Somewhen in June 2010 I got my very first smartphone. It was a Samsung Galaxy S.
OK, to be completely honest, I used to use one or two Windows Mobile based phones since around 2006 but let’s face the truth: Android is to Windows Mobile as is a Tyranosaurus Rex to a cow. Well, maybe except the fact that cows haven’t extincted yet but let’s not get diverged from the main topic…
So, I have been using smartphones since June 2010 and I became a loyal fan of Android-based devices. I wouldn’t call myself an “Android fanboy” as I can clearly see advantages and disadvantages on both sides of the iOS-Android fence. But anyway, I joined the Android team and I wouldn’t swap it for any other mobile OS.
This is me up until around two weeks ago. Between June 2010 and about two weeks ago I used to have SGS, then SGN II, another SGN II, yet another SGN II and finally an SGS 4.
Yes, five smartphones (three of which were SGN II) in three years. Why so many, you may ask? Well, it turns out that if there is some kind of an invisible being, running our world from behind his (or her) vast and hugely complicated control panel, he (or she) apparently does not want me to possess a single smartphone for too long. My first SGS has been stolen from me 2 weeks after I purchased it (some M*#&@^$%!# F%&$$#!=%$ simply snatched it from my ear and ran away on a bike). Then the three SGN IIs: the first one fell out of my pocket, gained a significant speed and then hit a curb. The second one fell down a table, hitting a stone, and the third one has never been unpacked as I started to feel afraid of the gravity-SGNII combination so I sold it straight after I got it from the insurance company. By the way, the insurance company lads do not want to speak with me any more, at least not for another year or so. Finally, my SGS IV followed its destiny and terminally hit a curb after falling off my pocket, some two weeks ago.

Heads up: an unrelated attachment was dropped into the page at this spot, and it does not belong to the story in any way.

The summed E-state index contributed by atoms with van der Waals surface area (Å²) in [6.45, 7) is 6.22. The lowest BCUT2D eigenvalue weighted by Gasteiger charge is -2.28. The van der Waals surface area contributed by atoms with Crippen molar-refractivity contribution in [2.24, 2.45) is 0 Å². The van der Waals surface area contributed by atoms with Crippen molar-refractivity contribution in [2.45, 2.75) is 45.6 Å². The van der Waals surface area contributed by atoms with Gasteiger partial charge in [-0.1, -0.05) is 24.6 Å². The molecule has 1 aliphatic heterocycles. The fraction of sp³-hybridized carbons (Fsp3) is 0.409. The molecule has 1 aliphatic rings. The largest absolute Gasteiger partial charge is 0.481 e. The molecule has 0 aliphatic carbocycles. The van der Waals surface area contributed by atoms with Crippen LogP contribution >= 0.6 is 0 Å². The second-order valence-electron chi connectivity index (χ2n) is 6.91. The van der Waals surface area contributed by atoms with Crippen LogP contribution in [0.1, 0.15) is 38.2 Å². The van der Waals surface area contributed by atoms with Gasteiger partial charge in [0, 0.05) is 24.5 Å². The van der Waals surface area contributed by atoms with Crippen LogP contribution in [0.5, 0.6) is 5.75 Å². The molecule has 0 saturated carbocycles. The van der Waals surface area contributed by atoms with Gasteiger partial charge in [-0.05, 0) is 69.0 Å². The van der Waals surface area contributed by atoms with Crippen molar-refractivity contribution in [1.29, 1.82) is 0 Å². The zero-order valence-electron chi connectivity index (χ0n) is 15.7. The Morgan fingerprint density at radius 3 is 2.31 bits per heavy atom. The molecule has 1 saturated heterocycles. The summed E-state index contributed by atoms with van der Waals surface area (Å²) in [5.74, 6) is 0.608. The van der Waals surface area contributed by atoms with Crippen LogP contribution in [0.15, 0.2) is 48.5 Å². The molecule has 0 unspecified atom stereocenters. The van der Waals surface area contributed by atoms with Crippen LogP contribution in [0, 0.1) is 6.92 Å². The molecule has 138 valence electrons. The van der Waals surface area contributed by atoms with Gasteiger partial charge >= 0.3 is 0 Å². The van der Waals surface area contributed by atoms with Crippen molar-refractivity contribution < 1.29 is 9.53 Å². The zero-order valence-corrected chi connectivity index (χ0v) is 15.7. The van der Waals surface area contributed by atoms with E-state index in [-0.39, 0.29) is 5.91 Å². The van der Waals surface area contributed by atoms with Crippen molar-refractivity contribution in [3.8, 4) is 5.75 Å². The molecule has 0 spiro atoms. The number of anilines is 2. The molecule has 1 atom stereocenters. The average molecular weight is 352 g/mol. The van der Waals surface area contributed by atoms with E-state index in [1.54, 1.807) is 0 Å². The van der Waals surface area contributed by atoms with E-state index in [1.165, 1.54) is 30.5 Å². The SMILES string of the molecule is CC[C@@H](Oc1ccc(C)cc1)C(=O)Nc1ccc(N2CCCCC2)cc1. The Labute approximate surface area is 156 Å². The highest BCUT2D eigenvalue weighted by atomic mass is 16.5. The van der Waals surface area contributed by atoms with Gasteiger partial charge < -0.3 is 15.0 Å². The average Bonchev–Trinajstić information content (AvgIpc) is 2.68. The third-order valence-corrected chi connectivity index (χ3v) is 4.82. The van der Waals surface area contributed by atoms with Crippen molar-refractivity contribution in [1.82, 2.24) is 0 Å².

The last one was really like some kind of a deja vu.
I discovered an involuntary reflex action syndrome: every time when seeing a smartphone, I subconsciously try to match it with a nearest curb or a stone.
Anyway, after I lost my last SGS IV I finally understood that having a smartphone, however attractive and useful, is not something I am destined for. As one of my colleagues summed up: I am “smartphone-incompatible”.
I started to dig deeper in my childhood memories and I finally discovered that two cans and a string were working for me like a charm – ergo, maybe I should just stick with an old stuff? Hoping for the best, about a week ago I purchased
a brand new an old, shiny full of scratches, wonderful ugly like a toad Nokia 6310i. No, this is not a typo: Nokia 6310i has been my phone since about a week ago and you know what? I am not going to swap it for any other communication device. The handset is some 11 years old, has more scratches than I have hairs (and belive me, I am far from getting bald… yet), does not have a camera or an MP3 player, or a fake spirit-level. No NFC, no loudspeaker. A terribly old (and incompatible with most modern protocols) Bluetooth module. No Facebook. No Gmail. No Twitter. No Gorilla Glass. No compass. But it goes over a week on a single charge, it is perfectly optimized for voice connections and text messaging, and it gets coverage where others don’t. And the most important: it does not make me look at it every 30 seconds so now I have more time for reading books, meeting friends and spending invaluable time with my family.
Let’s see how long it is going to take before first withdrawal symptoms come up. I know that for some of my readers, living in so called “real world” must be quite challenging. Yes, it is a scary world, without all these online buzzers, reminders and blinkers – but I am holding up.
I’m holding up.